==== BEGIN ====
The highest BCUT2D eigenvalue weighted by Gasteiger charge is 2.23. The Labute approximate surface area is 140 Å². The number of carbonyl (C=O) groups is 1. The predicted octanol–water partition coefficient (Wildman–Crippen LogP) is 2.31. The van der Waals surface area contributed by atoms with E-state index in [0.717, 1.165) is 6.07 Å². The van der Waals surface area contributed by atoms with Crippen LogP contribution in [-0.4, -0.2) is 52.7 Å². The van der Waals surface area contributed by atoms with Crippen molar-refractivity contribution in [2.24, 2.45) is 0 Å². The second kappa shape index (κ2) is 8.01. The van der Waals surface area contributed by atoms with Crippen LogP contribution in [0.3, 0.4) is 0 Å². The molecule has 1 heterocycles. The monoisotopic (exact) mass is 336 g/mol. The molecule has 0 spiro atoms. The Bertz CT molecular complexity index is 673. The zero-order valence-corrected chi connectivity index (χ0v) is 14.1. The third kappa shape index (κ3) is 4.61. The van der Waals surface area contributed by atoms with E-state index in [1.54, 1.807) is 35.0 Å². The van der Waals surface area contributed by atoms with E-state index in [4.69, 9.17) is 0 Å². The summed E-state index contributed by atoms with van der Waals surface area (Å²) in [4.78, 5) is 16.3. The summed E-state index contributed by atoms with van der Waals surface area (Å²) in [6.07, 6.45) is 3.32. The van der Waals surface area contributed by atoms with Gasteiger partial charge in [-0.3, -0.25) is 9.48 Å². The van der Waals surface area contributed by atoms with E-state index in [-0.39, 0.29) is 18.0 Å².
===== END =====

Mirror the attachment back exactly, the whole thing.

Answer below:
The highest BCUT2D eigenvalue weighted by Gasteiger charge is 2.23. The Labute approximate surface area is 140 Å². The number of carbonyl (C=O) groups is 1. The predicted octanol–water partition coefficient (Wildman–Crippen LogP) is 2.31. The van der Waals surface area contributed by atoms with E-state index in [0.717, 1.165) is 6.07 Å². The van der Waals surface area contributed by atoms with Crippen LogP contribution in [-0.4, -0.2) is 52.7 Å². The van der Waals surface area contributed by atoms with Crippen molar-refractivity contribution in [2.24, 2.45) is 0 Å². The second kappa shape index (κ2) is 8.01. The van der Waals surface area contributed by atoms with Crippen LogP contribution in [0.3, 0.4) is 0 Å². The molecule has 1 heterocycles. The monoisotopic (exact) mass is 336 g/mol. The molecule has 0 spiro atoms. The Bertz CT molecular complexity index is 673. The zero-order valence-corrected chi connectivity index (χ0v) is 14.1. The third kappa shape index (κ3) is 4.61. The van der Waals surface area contributed by atoms with E-state index in [1.54, 1.807) is 35.0 Å². The van der Waals surface area contributed by atoms with E-state index in [4.69, 9.17) is 0 Å². The summed E-state index contributed by atoms with van der Waals surface area (Å²) in [4.78, 5) is 16.3. The summed E-state index contributed by atoms with van der Waals surface area (Å²) in [6.07, 6.45) is 3.32. The van der Waals surface area contributed by atoms with Gasteiger partial charge in [-0.3, -0.25) is 9.48 Å². The van der Waals surface area contributed by atoms with E-state index in [-0.39, 0.29) is 18.0 Å².